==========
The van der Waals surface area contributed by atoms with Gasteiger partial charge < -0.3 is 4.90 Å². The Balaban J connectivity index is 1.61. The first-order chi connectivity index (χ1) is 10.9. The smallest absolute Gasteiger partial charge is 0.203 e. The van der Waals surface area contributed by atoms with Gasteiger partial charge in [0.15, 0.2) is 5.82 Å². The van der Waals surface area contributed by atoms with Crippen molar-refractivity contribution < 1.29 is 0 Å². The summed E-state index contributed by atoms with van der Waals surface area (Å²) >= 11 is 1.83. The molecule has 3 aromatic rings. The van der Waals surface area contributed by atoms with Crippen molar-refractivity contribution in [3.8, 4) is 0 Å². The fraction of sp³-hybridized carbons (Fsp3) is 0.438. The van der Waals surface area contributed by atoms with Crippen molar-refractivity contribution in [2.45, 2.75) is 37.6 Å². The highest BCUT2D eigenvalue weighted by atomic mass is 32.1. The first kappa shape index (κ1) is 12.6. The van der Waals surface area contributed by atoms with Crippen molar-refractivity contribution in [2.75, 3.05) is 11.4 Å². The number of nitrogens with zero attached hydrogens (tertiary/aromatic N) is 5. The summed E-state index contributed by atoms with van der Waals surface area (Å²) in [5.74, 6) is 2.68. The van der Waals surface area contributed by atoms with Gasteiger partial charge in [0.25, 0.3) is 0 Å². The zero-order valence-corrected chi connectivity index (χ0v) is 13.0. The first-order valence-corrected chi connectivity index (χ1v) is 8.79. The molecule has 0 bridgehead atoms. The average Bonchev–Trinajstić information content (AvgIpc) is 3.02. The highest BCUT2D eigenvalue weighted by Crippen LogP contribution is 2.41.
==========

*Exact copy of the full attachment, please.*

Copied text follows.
The van der Waals surface area contributed by atoms with Gasteiger partial charge < -0.3 is 4.90 Å². The Balaban J connectivity index is 1.61. The first-order chi connectivity index (χ1) is 10.9. The smallest absolute Gasteiger partial charge is 0.203 e. The van der Waals surface area contributed by atoms with Gasteiger partial charge in [0.15, 0.2) is 5.82 Å². The van der Waals surface area contributed by atoms with Crippen molar-refractivity contribution < 1.29 is 0 Å². The summed E-state index contributed by atoms with van der Waals surface area (Å²) >= 11 is 1.83. The molecule has 3 aromatic rings. The van der Waals surface area contributed by atoms with Crippen molar-refractivity contribution in [3.8, 4) is 0 Å². The fraction of sp³-hybridized carbons (Fsp3) is 0.438. The van der Waals surface area contributed by atoms with Crippen molar-refractivity contribution in [2.45, 2.75) is 37.6 Å². The highest BCUT2D eigenvalue weighted by atomic mass is 32.1. The first kappa shape index (κ1) is 12.6. The van der Waals surface area contributed by atoms with Crippen molar-refractivity contribution in [2.75, 3.05) is 11.4 Å². The number of nitrogens with zero attached hydrogens (tertiary/aromatic N) is 5. The summed E-state index contributed by atoms with van der Waals surface area (Å²) in [5.74, 6) is 2.68. The van der Waals surface area contributed by atoms with Gasteiger partial charge in [0.25, 0.3) is 0 Å². The zero-order valence-corrected chi connectivity index (χ0v) is 13.0. The first-order valence-corrected chi connectivity index (χ1v) is 8.79. The molecule has 0 bridgehead atoms. The average Bonchev–Trinajstić information content (AvgIpc) is 3.02. The highest BCUT2D eigenvalue weighted by Crippen LogP contribution is 2.41.